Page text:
Companies House reform: proposals in review
8 December 2020: ICAEW has published a summary of the government’s proposed reforms to Companies House and its involvement in the reform process.
The Companies House reform proposals released by government are intended to provide clarity and certainty around who is setting up, managing and controlling corporate entities.
ICAEW has published a summary of these proposals, which include a single user account for individuals across all filings; the ability of anti-money-laundering (AML) regulated third-party agents to do the verification required to make filings for their customers; and mandatory verification of directors.
The proposals also outline increased powers for Companies House to scrutinise and reject filings and will require disclosure of further information from companies relying on exemption from PSC (people with significant control) register. This is part of the government’s aim to improve the accuracy and usability of data on the Companies House register.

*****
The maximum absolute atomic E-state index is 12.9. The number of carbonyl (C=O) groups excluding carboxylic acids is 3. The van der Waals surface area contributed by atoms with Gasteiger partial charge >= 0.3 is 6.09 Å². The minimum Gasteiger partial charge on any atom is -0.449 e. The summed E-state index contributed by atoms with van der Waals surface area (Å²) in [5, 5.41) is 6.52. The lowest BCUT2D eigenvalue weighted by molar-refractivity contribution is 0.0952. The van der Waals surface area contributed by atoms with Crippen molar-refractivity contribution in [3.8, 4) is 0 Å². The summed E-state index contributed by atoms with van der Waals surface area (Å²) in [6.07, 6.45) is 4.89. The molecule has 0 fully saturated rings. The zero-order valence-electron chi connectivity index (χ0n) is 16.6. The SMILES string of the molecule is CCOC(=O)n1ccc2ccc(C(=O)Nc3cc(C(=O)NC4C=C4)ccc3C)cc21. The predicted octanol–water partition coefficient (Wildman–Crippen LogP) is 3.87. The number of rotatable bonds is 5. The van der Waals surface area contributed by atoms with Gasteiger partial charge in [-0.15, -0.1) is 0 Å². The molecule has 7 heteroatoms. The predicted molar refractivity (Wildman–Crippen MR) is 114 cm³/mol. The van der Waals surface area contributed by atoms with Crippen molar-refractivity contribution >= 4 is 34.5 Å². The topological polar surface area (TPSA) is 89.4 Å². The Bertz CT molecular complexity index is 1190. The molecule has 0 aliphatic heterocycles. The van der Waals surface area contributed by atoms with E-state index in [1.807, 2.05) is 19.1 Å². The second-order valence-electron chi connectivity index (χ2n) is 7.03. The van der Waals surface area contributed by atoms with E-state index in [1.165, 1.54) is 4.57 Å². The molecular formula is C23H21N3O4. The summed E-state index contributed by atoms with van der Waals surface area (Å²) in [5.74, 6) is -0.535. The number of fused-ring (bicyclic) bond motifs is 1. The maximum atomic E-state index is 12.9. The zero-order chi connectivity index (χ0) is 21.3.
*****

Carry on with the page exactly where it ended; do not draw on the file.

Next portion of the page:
Elsewhere, the removal of the requirement for directors to list occupation and the ability to remove historic information such as signatures are intended to improve protections for individuals who would otherwise be vulnerable to identity theft.
ICAEW has welcomed many of the proposals for Companies House reform outlined by the government in recent months, in particular the requirement for verification checks on directors.
It has also voiced some concerns about some of the proposals’ rules, for example, the proposal that appointments and resignations of directors will not be effective until shown on the Companies House register.
ICAEW is working with the government as part of the BEIS Working Group for the proposals, to help develop them into functional regulation.
A more detailed summary of the proposed reforms of Companies House, with an outline of ICAEW’s involvement in the reforms, is available here.